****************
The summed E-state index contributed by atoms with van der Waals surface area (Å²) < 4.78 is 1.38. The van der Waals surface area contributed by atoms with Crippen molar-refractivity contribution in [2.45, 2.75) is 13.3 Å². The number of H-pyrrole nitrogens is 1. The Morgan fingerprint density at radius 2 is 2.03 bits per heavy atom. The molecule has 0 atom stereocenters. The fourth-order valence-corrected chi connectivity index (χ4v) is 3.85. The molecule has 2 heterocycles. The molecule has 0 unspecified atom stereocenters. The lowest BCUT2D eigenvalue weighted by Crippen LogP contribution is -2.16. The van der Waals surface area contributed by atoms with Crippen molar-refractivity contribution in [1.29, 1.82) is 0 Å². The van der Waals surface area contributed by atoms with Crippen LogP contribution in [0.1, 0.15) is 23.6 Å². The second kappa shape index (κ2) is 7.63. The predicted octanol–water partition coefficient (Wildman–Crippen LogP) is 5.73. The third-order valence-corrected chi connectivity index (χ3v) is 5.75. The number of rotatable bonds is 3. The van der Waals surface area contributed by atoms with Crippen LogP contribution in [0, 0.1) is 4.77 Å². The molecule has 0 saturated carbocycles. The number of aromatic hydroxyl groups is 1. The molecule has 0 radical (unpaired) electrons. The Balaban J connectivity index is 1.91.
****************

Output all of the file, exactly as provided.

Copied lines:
The summed E-state index contributed by atoms with van der Waals surface area (Å²) < 4.78 is 1.38. The van der Waals surface area contributed by atoms with Crippen molar-refractivity contribution in [2.45, 2.75) is 13.3 Å². The number of H-pyrrole nitrogens is 1. The Morgan fingerprint density at radius 2 is 2.03 bits per heavy atom. The molecule has 0 atom stereocenters. The fourth-order valence-corrected chi connectivity index (χ4v) is 3.85. The molecule has 2 heterocycles. The molecule has 0 unspecified atom stereocenters. The lowest BCUT2D eigenvalue weighted by Crippen LogP contribution is -2.16. The van der Waals surface area contributed by atoms with Crippen molar-refractivity contribution in [1.29, 1.82) is 0 Å². The van der Waals surface area contributed by atoms with Crippen LogP contribution in [0.1, 0.15) is 23.6 Å². The second kappa shape index (κ2) is 7.63. The predicted octanol–water partition coefficient (Wildman–Crippen LogP) is 5.73. The third-order valence-corrected chi connectivity index (χ3v) is 5.75. The number of rotatable bonds is 3. The van der Waals surface area contributed by atoms with Crippen LogP contribution in [0, 0.1) is 4.77 Å². The molecule has 0 saturated carbocycles. The number of aromatic hydroxyl groups is 1. The molecule has 0 radical (unpaired) electrons. The Balaban J connectivity index is 1.91.